Grieving for Starved North Koreans Not Kim Jong-il

Between 1995-1998 North Koreans suffered from one of the worst famines the country has ever endured. Several credible sources reported a range of 900,00 to more than 2 million people to have perished from starvation. Much of the problem was created by a lack of funding to stabilize agriculture after the devastating floods in 1995. The floods not only decimated crops and harvests, but also destroyed emergency grain reserves, which were  stored underground.

The government did little to help it’s people, and under Kim Jong-il’s rule, initiated an effort to hide any signs that people were starving. According to The New Yorker, “the regime cleared homeless and malnourished citizens from Pyongyang’s streets, and kept giving party cadres there decent rations even as the countryside’s public food-distribution system collapsed, for the most part invisibly to the outside world.”

Soon, NGO’s began to get wind of the famine and made a concerted effort to provide food to those most affected in the countryside, improving the situation by 1998. Still, malnutrition rates continued to rise as the government misused aid and improperly distributed food and supplies.

In an article published by The NY Times in October 2011, the United Nations’ humanitarian chief, Valerie Amos was quoted saying: “Six million North Koreans urgently need food aid, but the outside world is not giving enough. We need to remember the most vulnerable people in North Korea are victims of a situation over which they have no control. They are suffering from no fault of their own.” Children are of those suffering the most, with child malnutrition rates being compared to that of the Ethiopia famine in the 1980s. According to the The Telegraph, “an estimated one-third of all children in North Korea are stunted by malnutrition caused by ongoing food shortages.”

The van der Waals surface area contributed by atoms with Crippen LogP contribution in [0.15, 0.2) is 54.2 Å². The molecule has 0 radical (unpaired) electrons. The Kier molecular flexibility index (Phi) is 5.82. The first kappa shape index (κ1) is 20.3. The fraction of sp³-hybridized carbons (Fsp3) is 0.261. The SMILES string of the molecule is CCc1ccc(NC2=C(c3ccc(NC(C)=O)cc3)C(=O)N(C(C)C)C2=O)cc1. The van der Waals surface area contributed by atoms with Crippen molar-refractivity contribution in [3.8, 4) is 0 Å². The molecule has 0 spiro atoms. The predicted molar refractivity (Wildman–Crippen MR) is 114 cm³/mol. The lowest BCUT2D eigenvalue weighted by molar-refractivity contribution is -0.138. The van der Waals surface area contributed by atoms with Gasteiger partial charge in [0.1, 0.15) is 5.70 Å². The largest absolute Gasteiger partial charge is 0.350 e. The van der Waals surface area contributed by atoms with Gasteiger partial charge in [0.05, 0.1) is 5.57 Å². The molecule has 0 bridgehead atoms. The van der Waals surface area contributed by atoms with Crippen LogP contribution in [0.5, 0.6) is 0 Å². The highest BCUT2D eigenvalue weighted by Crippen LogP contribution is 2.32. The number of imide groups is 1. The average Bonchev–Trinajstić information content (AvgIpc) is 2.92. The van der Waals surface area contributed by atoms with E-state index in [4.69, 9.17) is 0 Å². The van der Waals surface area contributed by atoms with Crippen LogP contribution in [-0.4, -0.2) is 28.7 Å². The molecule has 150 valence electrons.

Many countries, such as France, Britain, Japan and the U.S. have offered North Korea famine relief, but in almost every instance Kim Jong-il refused to cooperate, leaving his people poor and hungry. The ill actions of the dictator have evoked feelings of hatred towards North Koreans in general, while the reality is that most North Koreans have no other choice but to live under the oppressive rule of a nation they were merely born into.

As North Korea continues to put on a spectacle of morning services in honor of the late Kim Jong-il, the world awaits the actions of his successor. Only time will tell if the new young leader will choose to follow in the footsteps of his father by continuing to build upon North Korea’s powerful military while turning his back on the basic needs of the people. If he does choose this path, the future of this unstable and impoverished country will remain bleak.

 

Photo by: Mike Gadd/Flickr

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